Down through the decades, sprinkled across the colorful history of Tennessee basketball, have been some good stories. Roger Peltz really did ride a unicycle at Stokely Center. Ernie and Bernie were rather exciting. Rodney Woods was Ray Mears’ coach on the floor.
My first genuine discovery was Carl Widseth, 6-3 and 173, from Minneapolis and Davenport, Iowa. He was a freshman in 1952-53, Scandinavian blond, paper-thin and pale. Teammates dubbed him Spook.
He was a natural-born rascal. He roomed with Ed Wiener, a Jewish cutter and slasher from Brooklyn. They were opposites, unlikely partners, yet inseparable friends.
This was an era when everyone was guarded against saying anything that might be construed as anti-Semitic. Everyone except Widseth, that is. He heckled his buddy with Jew jokes.
Spook was much too small to be a center but he was one, 1,683 points with a deadly hook shot, 19.1 average, slithering rebounder with 937 recoveries.
Carl was really hot on a cold night at Auburn, 17 free throws, 47 points and a middle finger in the air when ordered to hold up his hand after committing a foul. The ref didn’t see the gesture. Tennessee won, 91-87.
Tom Boerwinkle was an unbelievable tale, slow afoot, concave sternum but seven feet tall. I saw him at a prep school, Williamsburg Military in Kentucky. He and a little guard with the ball would pass at mid-court going in opposite directions. Think about that.
In my infinite wisdom, I told Dick Campbell, coach at Carson-Newman, that Tom couldn’t help his team. He couldn’t catch up with the action.
Stu Aberdeen, armed with a broom to somewhat equalize their difference in height, drove Boerwinkle to all-SEC honors at Tennessee. Rivals voted him the best rebounder in the league. He averaged double-doubles as a junior and senior. He was the fourth pick in the 1968 NBA draft. He played 10 seasons for the Chicago Bulls. He once had 37 rebounds in a game against Phoenix. He is second all-time for Chicago with 5,745.
Stories were everywhere back then. Orby Lee Bowling of Sandy Hook, Ky., was one heck of a tall tale. Can you imagine Adolph Rupp in downtown Rutledge trying to recruit A.W. Davis?
It’s too soon to be sure but Ziggy may be the best story of all. Tennessee fans love him.
Zakai Zeigler, a wee bit short of 5-9, played for Upper Room Christian in New York. He graduated from Our Savior Lutheran School in The Bronx. He played some more at Immaculate Conception High in Montclair, N.J., two long commutes daily.
He boarded the train to Penn Station at 6:18 a.m. He switched trains to get to New Jersey, then walked the rest of the way. It was just 24 blocks.
He got home when he could and how he could, skirting rules in the name of basketball when he didn’t have ticket money for trains
There was a genuine art to entering through open exit doors when nobody was looking, to hopping over or sliding under single-bar gates, to avoiding conductors by hurrying to the necessity room.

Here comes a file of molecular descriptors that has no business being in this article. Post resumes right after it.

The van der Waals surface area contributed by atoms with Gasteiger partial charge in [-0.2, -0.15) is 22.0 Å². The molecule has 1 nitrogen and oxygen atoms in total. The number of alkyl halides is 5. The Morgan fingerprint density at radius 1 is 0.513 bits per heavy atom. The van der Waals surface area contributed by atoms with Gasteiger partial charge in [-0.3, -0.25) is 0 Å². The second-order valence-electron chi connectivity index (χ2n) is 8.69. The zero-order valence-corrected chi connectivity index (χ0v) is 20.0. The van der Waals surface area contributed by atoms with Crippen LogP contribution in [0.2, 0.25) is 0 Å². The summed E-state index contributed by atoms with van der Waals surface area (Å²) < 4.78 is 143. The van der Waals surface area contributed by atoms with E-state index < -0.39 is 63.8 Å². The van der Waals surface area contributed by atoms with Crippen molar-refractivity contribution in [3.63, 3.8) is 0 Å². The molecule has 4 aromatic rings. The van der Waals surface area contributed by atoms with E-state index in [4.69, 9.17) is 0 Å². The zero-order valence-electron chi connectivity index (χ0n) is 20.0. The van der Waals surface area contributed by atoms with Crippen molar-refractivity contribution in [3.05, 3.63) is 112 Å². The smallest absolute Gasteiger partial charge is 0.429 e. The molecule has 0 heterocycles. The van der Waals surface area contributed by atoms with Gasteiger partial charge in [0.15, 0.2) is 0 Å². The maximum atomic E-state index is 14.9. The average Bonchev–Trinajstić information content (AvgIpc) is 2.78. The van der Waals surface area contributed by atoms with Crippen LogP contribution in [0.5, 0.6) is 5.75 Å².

Ziggy isn’t proud of such behavior but it was very New York City. He didn’t invent it.
The little guard played a lot of schoolboy basketball and ended up with nothing. He had one scholarship offer, a take-it-now-or-forget-it from Saint Peters University of Jersey City.
He didn’t take it.
He was just about ready to give up and try to get a job. The New York Lightning, an AAU program, saved his basket career. He was invited to play in the Peach Jam elite summer tournament in Augusta, South Carolina, no cost, away we go.
“A kid with no offers, I didn’t know what the next step would be,” Zeigler said.
Michael Schwartz, then Tennessee associate head coach, just happened to be at the Peach Jam. Mike happened to be a lot of places where there were recruiting possibilities.
Ziggy the Nobody lit up the star-studded event. He scored 23 (seven of eight threes) against the eventual tournament champions.
Schwartz knew what he was seeing. He immediately called the boss, Rick Barnes. You got to come down here.
Two games in one day made all the difference. Zeigler earned “Best Performance” in the event. His assist-to-turnover ratio was 4.7 to 1.
Ziggy heard Barnes say “and he can play defense.”
The coach noticed the toughness and appetite for competition. Ziggy hit the floor like he was 10 feet tall and bulletproof. In fact, he was a little lighter than the official 170.
Barnes analyzed: “Energy, plays at a high level, seems like he never gets tired, just keeps going. He is going to fight you.”
Zeigler says he wasn’t sure what was going on around him. He had no experience with recruiting.
“Honestly, I didn’t understand it.”
When he figured it out, he realized his life had changed.
“I caught goosebumps, chills. It was really real. It was happening.”
Hopefully, you remember what happened after that. Tennessee just happened to have a scholarship available that late in the summer. Ziggy arrived a few days after school started.
Josiah-Jordan James recalls the first time he saw him.
“The first practice he got in, he scored 10 straight. I was like. ‘Yeah, this kid is going to be OK.’”
Marvin West welcomes comments or questions from readers. His address is email@example.com